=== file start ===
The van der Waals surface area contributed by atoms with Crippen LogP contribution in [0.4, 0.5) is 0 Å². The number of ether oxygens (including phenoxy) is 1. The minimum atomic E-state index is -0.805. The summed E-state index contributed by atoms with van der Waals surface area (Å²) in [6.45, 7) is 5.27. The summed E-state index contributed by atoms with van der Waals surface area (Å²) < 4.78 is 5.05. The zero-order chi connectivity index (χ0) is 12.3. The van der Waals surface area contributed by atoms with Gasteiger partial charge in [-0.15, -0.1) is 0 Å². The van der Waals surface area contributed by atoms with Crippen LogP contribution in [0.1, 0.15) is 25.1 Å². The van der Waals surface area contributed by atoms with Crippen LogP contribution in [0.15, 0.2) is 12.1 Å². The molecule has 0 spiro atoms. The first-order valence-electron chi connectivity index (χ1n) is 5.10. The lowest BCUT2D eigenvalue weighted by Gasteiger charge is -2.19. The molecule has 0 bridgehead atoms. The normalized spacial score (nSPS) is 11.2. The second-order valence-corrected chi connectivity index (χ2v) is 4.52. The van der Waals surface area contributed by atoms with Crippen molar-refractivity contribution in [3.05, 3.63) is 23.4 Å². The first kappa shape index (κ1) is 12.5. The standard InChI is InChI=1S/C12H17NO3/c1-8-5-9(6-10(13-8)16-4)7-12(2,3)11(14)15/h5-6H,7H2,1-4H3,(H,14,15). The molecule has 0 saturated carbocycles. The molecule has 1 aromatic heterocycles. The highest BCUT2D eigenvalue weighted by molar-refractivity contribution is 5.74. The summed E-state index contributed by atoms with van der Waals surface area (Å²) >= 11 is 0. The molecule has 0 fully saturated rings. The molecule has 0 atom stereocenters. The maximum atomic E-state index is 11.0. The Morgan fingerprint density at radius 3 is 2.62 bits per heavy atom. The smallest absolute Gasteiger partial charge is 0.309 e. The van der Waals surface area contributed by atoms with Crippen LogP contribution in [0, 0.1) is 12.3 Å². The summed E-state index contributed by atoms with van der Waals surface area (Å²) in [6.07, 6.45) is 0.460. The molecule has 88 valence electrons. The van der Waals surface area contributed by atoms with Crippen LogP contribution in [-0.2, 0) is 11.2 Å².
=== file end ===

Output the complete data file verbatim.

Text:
The van der Waals surface area contributed by atoms with Crippen LogP contribution in [0.4, 0.5) is 0 Å². The number of ether oxygens (including phenoxy) is 1. The minimum atomic E-state index is -0.805. The summed E-state index contributed by atoms with van der Waals surface area (Å²) in [6.45, 7) is 5.27. The summed E-state index contributed by atoms with van der Waals surface area (Å²) < 4.78 is 5.05. The zero-order chi connectivity index (χ0) is 12.3. The van der Waals surface area contributed by atoms with Gasteiger partial charge in [-0.15, -0.1) is 0 Å². The van der Waals surface area contributed by atoms with Crippen LogP contribution in [0.1, 0.15) is 25.1 Å². The van der Waals surface area contributed by atoms with Crippen LogP contribution in [0.15, 0.2) is 12.1 Å². The molecule has 0 spiro atoms. The first-order valence-electron chi connectivity index (χ1n) is 5.10. The lowest BCUT2D eigenvalue weighted by Gasteiger charge is -2.19. The molecule has 0 bridgehead atoms. The normalized spacial score (nSPS) is 11.2. The second-order valence-corrected chi connectivity index (χ2v) is 4.52. The van der Waals surface area contributed by atoms with Crippen molar-refractivity contribution in [3.05, 3.63) is 23.4 Å². The first kappa shape index (κ1) is 12.5. The standard InChI is InChI=1S/C12H17NO3/c1-8-5-9(6-10(13-8)16-4)7-12(2,3)11(14)15/h5-6H,7H2,1-4H3,(H,14,15). The molecule has 0 saturated carbocycles. The molecule has 1 aromatic heterocycles. The highest BCUT2D eigenvalue weighted by molar-refractivity contribution is 5.74. The summed E-state index contributed by atoms with van der Waals surface area (Å²) >= 11 is 0. The molecule has 0 fully saturated rings. The molecule has 0 atom stereocenters. The maximum atomic E-state index is 11.0. The Morgan fingerprint density at radius 3 is 2.62 bits per heavy atom. The smallest absolute Gasteiger partial charge is 0.309 e. The van der Waals surface area contributed by atoms with Crippen LogP contribution in [0, 0.1) is 12.3 Å². The summed E-state index contributed by atoms with van der Waals surface area (Å²) in [6.07, 6.45) is 0.460. The molecule has 88 valence electrons. The van der Waals surface area contributed by atoms with Crippen LogP contribution in [-0.2, 0) is 11.2 Å².